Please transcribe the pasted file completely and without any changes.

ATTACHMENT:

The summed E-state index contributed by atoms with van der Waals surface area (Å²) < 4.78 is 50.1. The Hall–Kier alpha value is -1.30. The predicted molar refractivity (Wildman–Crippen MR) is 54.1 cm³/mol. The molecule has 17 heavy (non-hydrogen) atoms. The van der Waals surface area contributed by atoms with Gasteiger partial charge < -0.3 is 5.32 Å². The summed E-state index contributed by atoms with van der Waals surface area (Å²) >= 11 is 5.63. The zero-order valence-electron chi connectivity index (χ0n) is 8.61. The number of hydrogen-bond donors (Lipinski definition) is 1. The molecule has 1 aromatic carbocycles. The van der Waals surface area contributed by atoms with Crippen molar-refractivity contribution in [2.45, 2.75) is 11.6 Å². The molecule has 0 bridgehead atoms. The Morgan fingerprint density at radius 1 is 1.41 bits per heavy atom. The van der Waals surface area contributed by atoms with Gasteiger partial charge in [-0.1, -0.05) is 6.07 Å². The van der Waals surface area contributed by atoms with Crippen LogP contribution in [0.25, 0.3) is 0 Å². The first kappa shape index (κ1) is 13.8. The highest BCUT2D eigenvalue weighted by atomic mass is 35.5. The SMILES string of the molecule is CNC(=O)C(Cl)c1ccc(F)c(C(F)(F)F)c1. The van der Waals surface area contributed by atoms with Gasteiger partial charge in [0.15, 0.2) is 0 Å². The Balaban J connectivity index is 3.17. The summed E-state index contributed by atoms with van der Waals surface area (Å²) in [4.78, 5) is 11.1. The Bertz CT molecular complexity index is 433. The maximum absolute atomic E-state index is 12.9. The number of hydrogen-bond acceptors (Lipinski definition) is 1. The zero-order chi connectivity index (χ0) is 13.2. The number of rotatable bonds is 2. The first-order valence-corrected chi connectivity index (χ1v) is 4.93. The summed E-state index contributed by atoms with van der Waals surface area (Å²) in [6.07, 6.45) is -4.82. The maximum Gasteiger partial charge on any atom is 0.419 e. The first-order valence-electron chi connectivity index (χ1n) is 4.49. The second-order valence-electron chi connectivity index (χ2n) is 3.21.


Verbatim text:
The summed E-state index contributed by atoms with van der Waals surface area (Å²) < 4.78 is 50.1. The Hall–Kier alpha value is -1.30. The predicted molar refractivity (Wildman–Crippen MR) is 54.1 cm³/mol. The molecule has 17 heavy (non-hydrogen) atoms. The van der Waals surface area contributed by atoms with Gasteiger partial charge < -0.3 is 5.32 Å². The summed E-state index contributed by atoms with van der Waals surface area (Å²) >= 11 is 5.63. The zero-order valence-electron chi connectivity index (χ0n) is 8.61. The number of hydrogen-bond donors (Lipinski definition) is 1. The molecule has 1 aromatic carbocycles. The van der Waals surface area contributed by atoms with Crippen molar-refractivity contribution in [2.45, 2.75) is 11.6 Å². The molecule has 0 bridgehead atoms. The Morgan fingerprint density at radius 1 is 1.41 bits per heavy atom. The van der Waals surface area contributed by atoms with Gasteiger partial charge in [-0.1, -0.05) is 6.07 Å². The van der Waals surface area contributed by atoms with Crippen LogP contribution in [0.25, 0.3) is 0 Å². The first kappa shape index (κ1) is 13.8. The highest BCUT2D eigenvalue weighted by atomic mass is 35.5. The SMILES string of the molecule is CNC(=O)C(Cl)c1ccc(F)c(C(F)(F)F)c1. The van der Waals surface area contributed by atoms with Gasteiger partial charge in [0.15, 0.2) is 0 Å². The Balaban J connectivity index is 3.17. The summed E-state index contributed by atoms with van der Waals surface area (Å²) in [4.78, 5) is 11.1. The Bertz CT molecular complexity index is 433. The maximum absolute atomic E-state index is 12.9. The number of hydrogen-bond acceptors (Lipinski definition) is 1. The zero-order chi connectivity index (χ0) is 13.2. The number of rotatable bonds is 2. The first-order valence-corrected chi connectivity index (χ1v) is 4.93. The summed E-state index contributed by atoms with van der Waals surface area (Å²) in [6.07, 6.45) is -4.82. The maximum Gasteiger partial charge on any atom is 0.419 e. The first-order valence-electron chi connectivity index (χ1n) is 4.49. The second-order valence-electron chi connectivity index (χ2n) is 3.21.